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      HealthWACH: Zapping away spinal tumors

      HealthWACH: Zapping away spinal tumors


      A spinal tumor can affect the nerves surrounding the tumor and may lead to neurological problems such as paralysis. Spinal tumors may cause permanent disability even if the tumor is benign. Once the tumors grow, they can affect bones of the spine, nerve roots, blood vessels, and spinal cord cells. Leukemia, myeloma, and lymphoma are all types of tumors that can occur in the spine.

      In most cases, it is unclear why spinal tumors are formed. Some doctors will say that genetics is a big underlying factor. For example, there have been cases where spinal tumors have been linked to inherited syndromes like von Hippel-Lindau disease and neurofibromatosis type 2. Spinal tumors affect the vertebrae, which are made up of small bones that are stacked on top of one another, protect the nerve root and spinal cord. The spinal cord is a long column of nerve fibers that carry messages to the brain. These parts of the spine are the most likely to be affected by spinal tumors.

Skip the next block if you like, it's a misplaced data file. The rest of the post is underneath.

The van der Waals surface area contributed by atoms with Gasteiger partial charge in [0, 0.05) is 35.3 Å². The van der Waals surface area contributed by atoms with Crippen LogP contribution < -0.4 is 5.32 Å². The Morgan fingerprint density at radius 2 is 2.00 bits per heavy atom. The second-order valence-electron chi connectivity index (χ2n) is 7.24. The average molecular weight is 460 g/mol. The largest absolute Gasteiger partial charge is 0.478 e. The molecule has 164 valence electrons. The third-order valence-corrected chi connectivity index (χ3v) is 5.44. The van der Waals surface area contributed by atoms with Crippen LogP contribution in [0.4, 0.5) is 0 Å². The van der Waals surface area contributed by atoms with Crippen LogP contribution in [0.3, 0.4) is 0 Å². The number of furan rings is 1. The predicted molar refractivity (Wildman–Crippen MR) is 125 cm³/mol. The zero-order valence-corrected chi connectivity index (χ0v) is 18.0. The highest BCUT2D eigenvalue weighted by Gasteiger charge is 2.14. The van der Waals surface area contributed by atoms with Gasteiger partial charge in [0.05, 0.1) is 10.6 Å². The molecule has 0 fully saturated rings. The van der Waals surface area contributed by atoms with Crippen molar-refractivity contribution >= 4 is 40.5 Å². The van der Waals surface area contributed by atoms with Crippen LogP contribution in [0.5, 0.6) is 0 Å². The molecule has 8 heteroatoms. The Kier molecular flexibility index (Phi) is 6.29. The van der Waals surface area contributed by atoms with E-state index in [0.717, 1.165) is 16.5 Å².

Symptoms of a spinal tumor vary depending on the location and type of the tumor. Typically, symptoms include:

      • Back pain, often radiating to other parts of your body
      • Decreased sensitivity to pain, heat and cold
      • Difficulty walking, sometimes leading to falls
      • Paralysis that may occur in varying degrees and in different parts of your body, depending on which nerves are compressed.

      A radiofrequency (RF) ablation procedure performed with the STARâ?¢ Tumor Ablation System is a dramatic step forward in the palliative treatment of metastatic spinal tumors. Accessing the tumor may only require local anesthesia with conscious sedation and a small incision. As with most surgical procedures, serious adverse events can occur. Risks can include: pain, infection, hematoma, hemorrhage, and nerve injury leading to radiculopathy, paresis, or paralysis, damage to surrounding tissue through iatrogenic injury, hemothorax or pneumothorax, unintended puncture wounds, and pulmonary embolism